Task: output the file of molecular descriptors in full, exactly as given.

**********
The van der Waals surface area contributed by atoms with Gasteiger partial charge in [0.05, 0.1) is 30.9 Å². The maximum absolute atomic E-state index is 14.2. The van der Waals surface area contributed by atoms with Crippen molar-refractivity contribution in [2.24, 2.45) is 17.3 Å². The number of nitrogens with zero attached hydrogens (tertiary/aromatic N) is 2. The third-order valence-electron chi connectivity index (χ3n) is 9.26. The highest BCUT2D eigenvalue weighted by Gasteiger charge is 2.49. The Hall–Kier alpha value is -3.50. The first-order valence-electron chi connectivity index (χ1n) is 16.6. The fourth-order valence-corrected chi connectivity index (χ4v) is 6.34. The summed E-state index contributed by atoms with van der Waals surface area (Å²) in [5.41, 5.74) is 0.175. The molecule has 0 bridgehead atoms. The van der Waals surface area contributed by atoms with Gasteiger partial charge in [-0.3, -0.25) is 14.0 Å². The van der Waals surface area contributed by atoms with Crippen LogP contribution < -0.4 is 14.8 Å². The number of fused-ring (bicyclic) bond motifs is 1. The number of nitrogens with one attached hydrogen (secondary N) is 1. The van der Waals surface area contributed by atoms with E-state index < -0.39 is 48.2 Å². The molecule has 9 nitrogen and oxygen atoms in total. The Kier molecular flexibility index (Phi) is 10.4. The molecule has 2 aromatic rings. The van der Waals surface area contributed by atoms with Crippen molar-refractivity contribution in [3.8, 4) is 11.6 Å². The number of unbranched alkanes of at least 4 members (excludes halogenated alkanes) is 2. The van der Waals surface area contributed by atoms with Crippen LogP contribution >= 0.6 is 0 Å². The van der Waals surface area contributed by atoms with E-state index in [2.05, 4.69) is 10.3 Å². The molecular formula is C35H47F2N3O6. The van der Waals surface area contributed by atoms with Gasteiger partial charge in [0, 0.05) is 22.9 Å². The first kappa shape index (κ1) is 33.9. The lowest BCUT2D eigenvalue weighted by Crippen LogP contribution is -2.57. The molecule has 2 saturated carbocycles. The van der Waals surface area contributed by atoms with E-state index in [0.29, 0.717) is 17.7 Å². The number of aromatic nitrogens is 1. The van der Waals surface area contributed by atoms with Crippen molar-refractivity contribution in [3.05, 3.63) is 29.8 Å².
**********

The van der Waals surface area contributed by atoms with Gasteiger partial charge in [0.05, 0.1) is 30.9 Å². The maximum absolute atomic E-state index is 14.2. The van der Waals surface area contributed by atoms with Crippen molar-refractivity contribution in [2.24, 2.45) is 17.3 Å². The number of nitrogens with zero attached hydrogens (tertiary/aromatic N) is 2. The third-order valence-electron chi connectivity index (χ3n) is 9.26. The highest BCUT2D eigenvalue weighted by Gasteiger charge is 2.49. The Hall–Kier alpha value is -3.50. The first-order valence-electron chi connectivity index (χ1n) is 16.6. The fourth-order valence-corrected chi connectivity index (χ4v) is 6.34. The summed E-state index contributed by atoms with van der Waals surface area (Å²) in [5.41, 5.74) is 0.175. The molecule has 0 bridgehead atoms. The van der Waals surface area contributed by atoms with Gasteiger partial charge in [-0.3, -0.25) is 14.0 Å². The van der Waals surface area contributed by atoms with Crippen LogP contribution < -0.4 is 14.8 Å². The number of fused-ring (bicyclic) bond motifs is 1. The number of nitrogens with one attached hydrogen (secondary N) is 1. The van der Waals surface area contributed by atoms with E-state index < -0.39 is 48.2 Å². The molecule has 9 nitrogen and oxygen atoms in total. The Kier molecular flexibility index (Phi) is 10.4. The molecule has 2 aromatic rings. The van der Waals surface area contributed by atoms with Crippen molar-refractivity contribution in [3.8, 4) is 11.6 Å². The number of unbranched alkanes of at least 4 members (excludes halogenated alkanes) is 2. The van der Waals surface area contributed by atoms with Crippen LogP contribution >= 0.6 is 0 Å². The van der Waals surface area contributed by atoms with E-state index in [2.05, 4.69) is 10.3 Å². The molecular formula is C35H47F2N3O6. The van der Waals surface area contributed by atoms with Gasteiger partial charge in [0, 0.05) is 22.9 Å². The first kappa shape index (κ1) is 33.9. The lowest BCUT2D eigenvalue weighted by Crippen LogP contribution is -2.57. The molecule has 2 saturated carbocycles. The van der Waals surface area contributed by atoms with E-state index in [0.29, 0.717) is 17.7 Å². The number of aromatic nitrogens is 1. The van der Waals surface area contributed by atoms with Crippen molar-refractivity contribution in [3.05, 3.63) is 29.8 Å².